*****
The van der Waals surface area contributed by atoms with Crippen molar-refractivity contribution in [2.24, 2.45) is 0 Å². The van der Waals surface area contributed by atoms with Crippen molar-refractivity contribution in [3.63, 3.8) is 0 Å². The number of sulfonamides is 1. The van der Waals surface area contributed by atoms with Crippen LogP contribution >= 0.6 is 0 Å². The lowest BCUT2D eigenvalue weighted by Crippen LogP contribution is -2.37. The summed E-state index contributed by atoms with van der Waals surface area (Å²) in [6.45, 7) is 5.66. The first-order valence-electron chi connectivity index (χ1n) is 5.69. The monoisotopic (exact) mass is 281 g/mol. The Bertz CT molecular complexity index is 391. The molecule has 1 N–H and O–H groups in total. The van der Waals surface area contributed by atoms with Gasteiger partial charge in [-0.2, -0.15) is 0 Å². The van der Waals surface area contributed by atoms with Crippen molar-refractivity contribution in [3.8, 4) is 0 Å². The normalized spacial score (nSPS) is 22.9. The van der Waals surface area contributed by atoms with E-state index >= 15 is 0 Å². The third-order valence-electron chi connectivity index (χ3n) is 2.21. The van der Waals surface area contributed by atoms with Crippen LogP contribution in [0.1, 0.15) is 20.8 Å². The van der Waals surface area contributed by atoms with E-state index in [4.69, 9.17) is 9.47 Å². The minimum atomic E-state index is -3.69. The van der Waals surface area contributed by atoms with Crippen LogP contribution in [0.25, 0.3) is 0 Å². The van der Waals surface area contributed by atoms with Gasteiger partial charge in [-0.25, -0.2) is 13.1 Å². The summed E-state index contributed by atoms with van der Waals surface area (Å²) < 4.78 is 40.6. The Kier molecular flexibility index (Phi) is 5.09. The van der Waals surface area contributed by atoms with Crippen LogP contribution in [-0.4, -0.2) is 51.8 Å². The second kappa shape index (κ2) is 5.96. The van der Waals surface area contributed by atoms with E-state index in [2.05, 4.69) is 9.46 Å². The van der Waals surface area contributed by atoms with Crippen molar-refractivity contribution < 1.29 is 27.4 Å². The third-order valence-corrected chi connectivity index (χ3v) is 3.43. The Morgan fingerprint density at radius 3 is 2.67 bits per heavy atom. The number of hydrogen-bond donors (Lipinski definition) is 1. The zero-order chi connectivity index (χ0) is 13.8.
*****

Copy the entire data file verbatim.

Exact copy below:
The van der Waals surface area contributed by atoms with Crippen molar-refractivity contribution in [2.24, 2.45) is 0 Å². The van der Waals surface area contributed by atoms with Crippen molar-refractivity contribution in [3.63, 3.8) is 0 Å². The number of sulfonamides is 1. The van der Waals surface area contributed by atoms with Crippen LogP contribution >= 0.6 is 0 Å². The lowest BCUT2D eigenvalue weighted by Crippen LogP contribution is -2.37. The summed E-state index contributed by atoms with van der Waals surface area (Å²) in [6.45, 7) is 5.66. The first-order valence-electron chi connectivity index (χ1n) is 5.69. The monoisotopic (exact) mass is 281 g/mol. The Bertz CT molecular complexity index is 391. The molecule has 1 N–H and O–H groups in total. The van der Waals surface area contributed by atoms with Gasteiger partial charge in [-0.2, -0.15) is 0 Å². The van der Waals surface area contributed by atoms with Crippen molar-refractivity contribution in [3.8, 4) is 0 Å². The normalized spacial score (nSPS) is 22.9. The van der Waals surface area contributed by atoms with E-state index >= 15 is 0 Å². The third-order valence-electron chi connectivity index (χ3n) is 2.21. The van der Waals surface area contributed by atoms with Crippen LogP contribution in [0.1, 0.15) is 20.8 Å². The van der Waals surface area contributed by atoms with E-state index in [4.69, 9.17) is 9.47 Å². The minimum atomic E-state index is -3.69. The van der Waals surface area contributed by atoms with Crippen LogP contribution in [0.25, 0.3) is 0 Å². The van der Waals surface area contributed by atoms with Gasteiger partial charge in [-0.25, -0.2) is 13.1 Å². The summed E-state index contributed by atoms with van der Waals surface area (Å²) < 4.78 is 40.6. The Kier molecular flexibility index (Phi) is 5.09. The van der Waals surface area contributed by atoms with Crippen LogP contribution in [-0.4, -0.2) is 51.8 Å². The second kappa shape index (κ2) is 5.96. The van der Waals surface area contributed by atoms with E-state index in [2.05, 4.69) is 9.46 Å². The van der Waals surface area contributed by atoms with Crippen molar-refractivity contribution < 1.29 is 27.4 Å². The third-order valence-corrected chi connectivity index (χ3v) is 3.43. The Morgan fingerprint density at radius 3 is 2.67 bits per heavy atom. The number of hydrogen-bond donors (Lipinski definition) is 1. The zero-order chi connectivity index (χ0) is 13.8.